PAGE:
Web Royalty Deal Near Completion

A long-running dispute between the music industry and small webcasters may have come to an amicable conclusion. Over the weekend of October 5-6, representatives from both sides agreed on a system of royalties to be paid to record labels and artists based on a percentage of webcaster revenue or expenses, rather than on a per song basis. Last summer, Librarian of Congress James Billington decreed that all webcasters should pay a royalty rate of 0.07¢ per song per 1000 listeners. Many small webcasters, including many college radio stations, chose to go offline rather than face fees they couldn't afford.

The new deal would reach back to 1998, with a retroactive rate around 8% on a revenue basis, and forward through 2004, with future fees to range from about 10% to 12% on a revenue basis. Royalties figured on an expense basis would be about 5% retroactively and 7% going forward. David Landis, founder of Discombobulated, LLC., which operates LA-based Ultimate-80s.com, told the Hollywood Reporter that the deal is one "we can live with."

The US House of Representatives approved the deal on Monday, October 7, voting unanimously to institute legislation sponsored by House Judiciary Committee chairman F. James Sensenbrenner, Jr. (R-Wisconsin), whose bill codified the terms agreed to by the music industry and webcasters. The bill sets minimum and maximum amounts of royalties due, including a minimum of $5000 and 7% of expenses or 10% of revenue on the first $250,000 made or expended. In 2003, webcasters who reach a $250,000 revenue threshold would pay 12% of revenue up to a maximum of $500,000, with the maximum revenue rising to $1.25 million in 2004. Retroactive to 1999, webcasters will pay a minimum of $2000 per year and 5% of expenses or 8% of revenue. Webcasters will pay $500 for 1998, the first year the royalty law applied.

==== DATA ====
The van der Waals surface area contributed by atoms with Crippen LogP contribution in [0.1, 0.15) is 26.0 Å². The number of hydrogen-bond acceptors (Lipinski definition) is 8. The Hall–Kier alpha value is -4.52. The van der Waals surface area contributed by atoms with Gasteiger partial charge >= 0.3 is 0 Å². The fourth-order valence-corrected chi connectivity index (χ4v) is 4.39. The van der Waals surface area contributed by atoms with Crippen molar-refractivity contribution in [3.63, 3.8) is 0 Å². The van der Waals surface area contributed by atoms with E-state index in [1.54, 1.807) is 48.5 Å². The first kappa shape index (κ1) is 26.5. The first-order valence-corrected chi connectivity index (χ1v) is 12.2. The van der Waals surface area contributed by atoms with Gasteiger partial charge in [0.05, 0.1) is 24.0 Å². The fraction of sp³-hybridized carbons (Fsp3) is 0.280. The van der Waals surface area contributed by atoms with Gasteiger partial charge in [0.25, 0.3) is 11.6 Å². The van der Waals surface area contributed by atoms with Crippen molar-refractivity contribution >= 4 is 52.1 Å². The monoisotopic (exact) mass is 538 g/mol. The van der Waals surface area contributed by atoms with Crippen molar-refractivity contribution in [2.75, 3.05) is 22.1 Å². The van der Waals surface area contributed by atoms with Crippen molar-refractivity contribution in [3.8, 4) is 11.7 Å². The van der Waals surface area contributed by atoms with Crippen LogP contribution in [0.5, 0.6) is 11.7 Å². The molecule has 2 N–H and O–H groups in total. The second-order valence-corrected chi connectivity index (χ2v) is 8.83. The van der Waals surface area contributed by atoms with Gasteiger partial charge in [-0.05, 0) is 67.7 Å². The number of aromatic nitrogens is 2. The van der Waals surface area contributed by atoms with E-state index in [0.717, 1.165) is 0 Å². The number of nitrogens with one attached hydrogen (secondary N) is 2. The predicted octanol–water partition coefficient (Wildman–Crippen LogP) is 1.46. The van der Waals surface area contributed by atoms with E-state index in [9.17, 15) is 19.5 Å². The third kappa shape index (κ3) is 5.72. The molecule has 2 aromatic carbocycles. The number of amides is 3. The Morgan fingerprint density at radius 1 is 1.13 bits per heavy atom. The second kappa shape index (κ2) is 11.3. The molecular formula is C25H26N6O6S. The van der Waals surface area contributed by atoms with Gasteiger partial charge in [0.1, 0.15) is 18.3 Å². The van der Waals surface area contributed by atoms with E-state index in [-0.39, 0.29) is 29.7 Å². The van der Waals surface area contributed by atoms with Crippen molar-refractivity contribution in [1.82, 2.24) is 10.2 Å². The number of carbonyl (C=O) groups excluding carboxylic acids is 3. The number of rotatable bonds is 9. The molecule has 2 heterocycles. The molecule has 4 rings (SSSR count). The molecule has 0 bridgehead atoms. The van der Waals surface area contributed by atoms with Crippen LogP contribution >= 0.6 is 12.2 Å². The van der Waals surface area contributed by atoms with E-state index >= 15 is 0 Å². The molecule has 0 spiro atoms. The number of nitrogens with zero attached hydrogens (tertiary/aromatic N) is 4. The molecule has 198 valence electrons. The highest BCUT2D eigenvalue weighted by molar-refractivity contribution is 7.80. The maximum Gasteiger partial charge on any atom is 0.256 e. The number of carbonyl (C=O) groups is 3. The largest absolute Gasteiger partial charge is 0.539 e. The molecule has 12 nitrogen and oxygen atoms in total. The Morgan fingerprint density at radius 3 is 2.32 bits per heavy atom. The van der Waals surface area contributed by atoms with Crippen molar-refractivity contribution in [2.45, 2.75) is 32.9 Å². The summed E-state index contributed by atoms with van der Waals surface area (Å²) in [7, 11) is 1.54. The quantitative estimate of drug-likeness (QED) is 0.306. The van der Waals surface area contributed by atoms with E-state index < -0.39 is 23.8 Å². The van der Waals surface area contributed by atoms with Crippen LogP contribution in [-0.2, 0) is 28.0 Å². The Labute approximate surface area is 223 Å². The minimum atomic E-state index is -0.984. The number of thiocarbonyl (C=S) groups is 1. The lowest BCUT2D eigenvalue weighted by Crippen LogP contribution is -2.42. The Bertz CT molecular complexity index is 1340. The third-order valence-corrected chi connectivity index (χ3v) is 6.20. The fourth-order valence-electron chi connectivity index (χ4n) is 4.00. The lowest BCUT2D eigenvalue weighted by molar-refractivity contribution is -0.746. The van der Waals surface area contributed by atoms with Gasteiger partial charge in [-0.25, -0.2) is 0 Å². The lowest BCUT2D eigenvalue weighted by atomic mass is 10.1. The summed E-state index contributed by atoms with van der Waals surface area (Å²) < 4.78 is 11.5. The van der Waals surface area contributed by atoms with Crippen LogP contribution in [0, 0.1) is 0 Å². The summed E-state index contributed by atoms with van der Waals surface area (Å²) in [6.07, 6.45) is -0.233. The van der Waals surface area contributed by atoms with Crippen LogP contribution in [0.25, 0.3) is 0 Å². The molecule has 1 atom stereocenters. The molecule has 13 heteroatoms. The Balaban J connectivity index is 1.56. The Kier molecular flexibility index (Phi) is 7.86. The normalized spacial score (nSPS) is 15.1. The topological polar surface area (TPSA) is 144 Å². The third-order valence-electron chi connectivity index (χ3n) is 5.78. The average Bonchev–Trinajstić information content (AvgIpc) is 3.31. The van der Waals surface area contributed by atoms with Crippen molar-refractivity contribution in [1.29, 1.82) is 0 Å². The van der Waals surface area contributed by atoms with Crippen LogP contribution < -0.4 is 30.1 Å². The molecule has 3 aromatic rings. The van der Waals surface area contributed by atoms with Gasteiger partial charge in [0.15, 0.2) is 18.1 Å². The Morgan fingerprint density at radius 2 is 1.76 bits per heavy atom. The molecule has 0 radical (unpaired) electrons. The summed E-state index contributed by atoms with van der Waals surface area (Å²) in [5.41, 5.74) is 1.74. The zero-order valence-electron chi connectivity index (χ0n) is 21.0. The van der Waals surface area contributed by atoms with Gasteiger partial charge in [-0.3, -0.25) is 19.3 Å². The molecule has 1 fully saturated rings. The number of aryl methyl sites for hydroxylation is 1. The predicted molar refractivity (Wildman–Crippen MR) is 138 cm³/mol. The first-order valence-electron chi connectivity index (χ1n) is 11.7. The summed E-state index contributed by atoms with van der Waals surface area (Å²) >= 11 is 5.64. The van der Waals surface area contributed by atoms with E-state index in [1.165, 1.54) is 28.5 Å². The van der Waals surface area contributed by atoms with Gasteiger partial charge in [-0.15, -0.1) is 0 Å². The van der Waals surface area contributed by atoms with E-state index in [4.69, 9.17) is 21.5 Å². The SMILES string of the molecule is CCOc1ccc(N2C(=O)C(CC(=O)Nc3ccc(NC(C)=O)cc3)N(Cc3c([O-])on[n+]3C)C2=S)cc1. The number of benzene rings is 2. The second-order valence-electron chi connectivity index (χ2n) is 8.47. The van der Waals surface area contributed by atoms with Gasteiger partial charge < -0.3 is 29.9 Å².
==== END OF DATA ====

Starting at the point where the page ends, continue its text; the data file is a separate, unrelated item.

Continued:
"We are pleased with the unanimous vote in the House of Representatives in support of this legislation," read a joint statement from the Recording Industry Association of America (RIAA) and the Voice of the Webcasters organization. "We both want fans to have the best musical experience possible, and this legislation helps us move forward together toward that goal. We would like to thank congressional leaders for their interest in this matter, and we look forward to working with the Senate to move this process along."

Senate approval will finalize the deal; reports from Washington say chances for passage are excellent. Large commercial webcasters are still negotiating with the music industry over royalties.

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